Having gestational diabetes mellitus (GDM) spells health complications for mothers and their newborns. A study by French researchers published in Diabetologia, the journal of the European Association for the Study of the Diabetes, found that GDM mothers were more likely to suffer from poorer health outcomes than nondiabetic mothers and that babies born to women with the condition had moderately higher death rates. 

Rising obesity rates and other demographics are contributing to a rising GDM incidence in French women, the study’s authors observed. Previous studies have looked at the adverse health outcomes associated with GDM in infants. 

“Data on GDM derived from exhaustive national or regional databases that link maternal and neonatal outcomes are relatively rare, and the overall risk of morbidity of neonates born to GDM mothers remains unclear, particularly for neonates with congenital malformations and respiratory distress,” they noted. 

To cast a wider net, researchers drew information from the French hospital discharge database and the French National Health Insurance system to examine more than 796,000 deliveries that occurred after 22 weeks in 2012. Factors such as the administration of glucose-lowering drugs at various stages of pregnancy, data on long-term diseases, and hospital diagnoses at delivery, determined the diabetic status of the mothers. More than 7% of deliveries involved mothers with GDM, and researchers in 88% of cases were able to link data for mothers and their newborns.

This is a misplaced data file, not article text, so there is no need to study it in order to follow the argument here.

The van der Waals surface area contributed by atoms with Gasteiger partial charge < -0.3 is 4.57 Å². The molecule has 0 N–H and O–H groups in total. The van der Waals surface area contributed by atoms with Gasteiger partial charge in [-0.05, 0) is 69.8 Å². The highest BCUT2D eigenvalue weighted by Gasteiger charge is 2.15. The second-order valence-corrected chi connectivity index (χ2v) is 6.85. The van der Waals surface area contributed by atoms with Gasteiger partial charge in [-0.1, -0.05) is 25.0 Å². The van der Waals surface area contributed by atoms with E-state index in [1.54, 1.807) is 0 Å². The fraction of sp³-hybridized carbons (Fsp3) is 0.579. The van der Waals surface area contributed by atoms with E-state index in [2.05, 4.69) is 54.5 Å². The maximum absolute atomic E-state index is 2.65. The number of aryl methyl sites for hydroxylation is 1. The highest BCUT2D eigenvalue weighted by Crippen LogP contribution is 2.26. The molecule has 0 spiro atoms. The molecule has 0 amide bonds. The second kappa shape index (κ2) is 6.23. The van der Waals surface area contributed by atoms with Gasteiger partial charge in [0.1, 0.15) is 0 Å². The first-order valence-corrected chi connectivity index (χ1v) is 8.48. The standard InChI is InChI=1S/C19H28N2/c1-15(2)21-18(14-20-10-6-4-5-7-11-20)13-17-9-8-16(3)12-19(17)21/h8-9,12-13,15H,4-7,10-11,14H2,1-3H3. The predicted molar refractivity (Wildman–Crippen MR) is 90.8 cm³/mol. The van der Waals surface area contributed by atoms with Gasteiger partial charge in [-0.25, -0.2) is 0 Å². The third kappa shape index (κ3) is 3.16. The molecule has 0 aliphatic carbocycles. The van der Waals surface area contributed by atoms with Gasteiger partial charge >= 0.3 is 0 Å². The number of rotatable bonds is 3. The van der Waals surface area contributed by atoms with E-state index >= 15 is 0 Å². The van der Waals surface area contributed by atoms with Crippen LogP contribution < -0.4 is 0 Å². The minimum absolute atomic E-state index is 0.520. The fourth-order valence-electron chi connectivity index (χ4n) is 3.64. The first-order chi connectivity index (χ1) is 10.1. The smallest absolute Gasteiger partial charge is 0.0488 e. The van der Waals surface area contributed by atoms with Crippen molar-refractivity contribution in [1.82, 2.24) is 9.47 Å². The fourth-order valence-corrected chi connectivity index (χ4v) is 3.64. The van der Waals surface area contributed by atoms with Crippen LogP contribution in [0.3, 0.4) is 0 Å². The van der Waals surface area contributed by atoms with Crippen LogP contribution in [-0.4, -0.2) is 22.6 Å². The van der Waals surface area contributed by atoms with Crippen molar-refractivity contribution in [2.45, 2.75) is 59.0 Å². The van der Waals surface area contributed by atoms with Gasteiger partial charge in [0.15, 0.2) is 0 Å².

Compared with GDM mothers, women who had type 2 diabetes prior to pregnancy had a much higher risk of birthing babies with poor health outcomes. To get a closer look at the GDM mothers, the study’s authors restricted their analysis to deliveries after 28 weeks, as GDM diagnosis often occurs after this point in a pregnancy. The differences in health outcomes between GDM and non-GDM mothers became clear after making these adjustments in the data. 

According to a statement summarizing the study’s findings, GDM mothers compared with non-GDM mothers had a 70% increased risk of developing pre-eclampsia/eclampsia, and an 80% risk of birthing newborns with macrosomia. GDM mothers were also more at risk for having a Caesarean section or a preterm birth, and their babies were more likely to experience cardiac malformations, birth trauma, or respiratory distress. 

Risks for certain health complications increased in the event mothers were treated with insulin. This was the case for preterm deliveries, Caesarean sections, and macrosomia. “The excess risk of cardiac malformations and respiratory distress observed in the GDM group was also due to the insulin-treated GDM group,” the researchers indicated. 

In a separate analysis that looked at deliveries after 37 weeks of pregnancy, researchers found that perinatal deaths in the operating room were 30% higher in the GDM group, when compared with the no diabetes cohort. “This risk was similar whether or not the diabetes was insulin-treated. No significant differences were observed for the other outcomes in deliveries after 28 weeks,” according to the study. 

The results definitively show a link between poor health outcomes and pregnant women with GDM, and that insulin treatment increases the risk of developing a health complication, the authors concluded. “Although more investigation is needed, this study helps illuminate the controversy about timing of delivery in GDM pregnancy.”